Next, I did a silver coat using Mr. Color Super Fine Silver. It’s not quite as shiny as the Alclad II, but it was good enough to keep (I did order some Alclad II earlier today though! I will use it on the sword and compare).
I also did some masking of the parts I wanted to keep silver. I like to use the blue putty / tac / gum-like stuff as seen in the picture below – it’s much easier to move around and put into place than tape. You can make it fit into any shape and push it and flatten it until it covers what it should. I use a toothpick to poke it around and adjust it. Mine is actually “Mr. Almighty Clip II Part Fixing Rubber”, meant to be used for holding small parts onto sticks for painting. But, it works great for this as well! It’s good, cheap, and reusable.
Next comes the moment of truth! Clear red (Mr. Color Clear Red 47). I actually had a bit of trouble spraying this one – not sure if I had thinned it properly or if maybe it’s time to clean the airbrush…but, it turned out fine. I did have to do this in several coats, however. Normally I tend to do a pretty solid coat on the first pass over (I know I could do better by doing several lighter coats, but…that takes a lot of time!). This one took about three coats to get it covered – a heavy coat at first simply didn’t work. I guess when using these clear colors it requires multiple coats.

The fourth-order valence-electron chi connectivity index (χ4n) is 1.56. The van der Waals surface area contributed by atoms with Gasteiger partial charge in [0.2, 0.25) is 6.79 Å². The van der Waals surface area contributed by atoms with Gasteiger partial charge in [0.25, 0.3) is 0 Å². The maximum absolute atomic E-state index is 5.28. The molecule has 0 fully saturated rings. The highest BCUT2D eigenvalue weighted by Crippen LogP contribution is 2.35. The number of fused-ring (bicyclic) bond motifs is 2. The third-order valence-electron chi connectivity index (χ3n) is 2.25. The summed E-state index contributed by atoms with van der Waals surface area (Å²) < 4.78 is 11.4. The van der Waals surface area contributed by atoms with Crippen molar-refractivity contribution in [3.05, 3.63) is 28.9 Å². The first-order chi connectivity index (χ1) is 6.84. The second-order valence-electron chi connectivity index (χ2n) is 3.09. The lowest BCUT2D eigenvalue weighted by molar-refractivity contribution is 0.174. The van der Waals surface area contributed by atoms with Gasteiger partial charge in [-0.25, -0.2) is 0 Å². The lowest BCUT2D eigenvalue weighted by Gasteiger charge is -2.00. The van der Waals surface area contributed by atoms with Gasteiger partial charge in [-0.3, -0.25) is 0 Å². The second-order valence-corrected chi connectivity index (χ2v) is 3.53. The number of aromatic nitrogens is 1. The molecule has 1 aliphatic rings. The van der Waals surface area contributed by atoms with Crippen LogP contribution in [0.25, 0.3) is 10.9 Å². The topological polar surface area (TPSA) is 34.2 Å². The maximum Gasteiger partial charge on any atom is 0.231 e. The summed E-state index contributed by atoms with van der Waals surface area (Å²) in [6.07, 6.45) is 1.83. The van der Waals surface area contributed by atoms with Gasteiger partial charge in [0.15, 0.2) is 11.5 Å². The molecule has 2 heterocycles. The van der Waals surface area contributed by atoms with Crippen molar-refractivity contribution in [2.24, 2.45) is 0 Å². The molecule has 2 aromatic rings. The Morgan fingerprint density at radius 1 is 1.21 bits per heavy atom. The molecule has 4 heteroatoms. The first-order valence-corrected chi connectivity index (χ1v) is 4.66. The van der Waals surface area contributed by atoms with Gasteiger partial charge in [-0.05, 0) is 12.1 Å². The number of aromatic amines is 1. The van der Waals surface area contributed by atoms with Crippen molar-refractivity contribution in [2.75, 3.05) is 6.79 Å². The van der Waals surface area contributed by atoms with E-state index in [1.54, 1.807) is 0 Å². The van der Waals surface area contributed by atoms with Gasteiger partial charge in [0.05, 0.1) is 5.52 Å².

The following shows the final coat of red along with the white on the leg. The red turned out pretty nice I suppose, and the contrast between smooth and rough textures seems nice to me as well.
Making good progress! The red isn’t quite as shiny as the red in the tutorial, but then again the silver wasn’t as shiny either. I think the Alclad II must play a big role.
For the abdomen section, I first painted it using Mr. Color Chrome Silver (not very chrome-like though).
However, I decided I wasn’t too fond of it. So, I ordered some Alclad II paints! I mainly wanted them to do the sword, but ended up repainting the abdomen as well. I used Alclad II stainless steel (with an Alclad II gloss black base). I must say, the Alclad II paints are gorgeous. They are much more shiny than the Mr. Metal Color equivalents. The photo below does not do it justice. It really does look like stainless steel. Not to mention, Alclad II comes pre-thinned so it’s ready to airbrush right out of the jar. It sprays on very easily.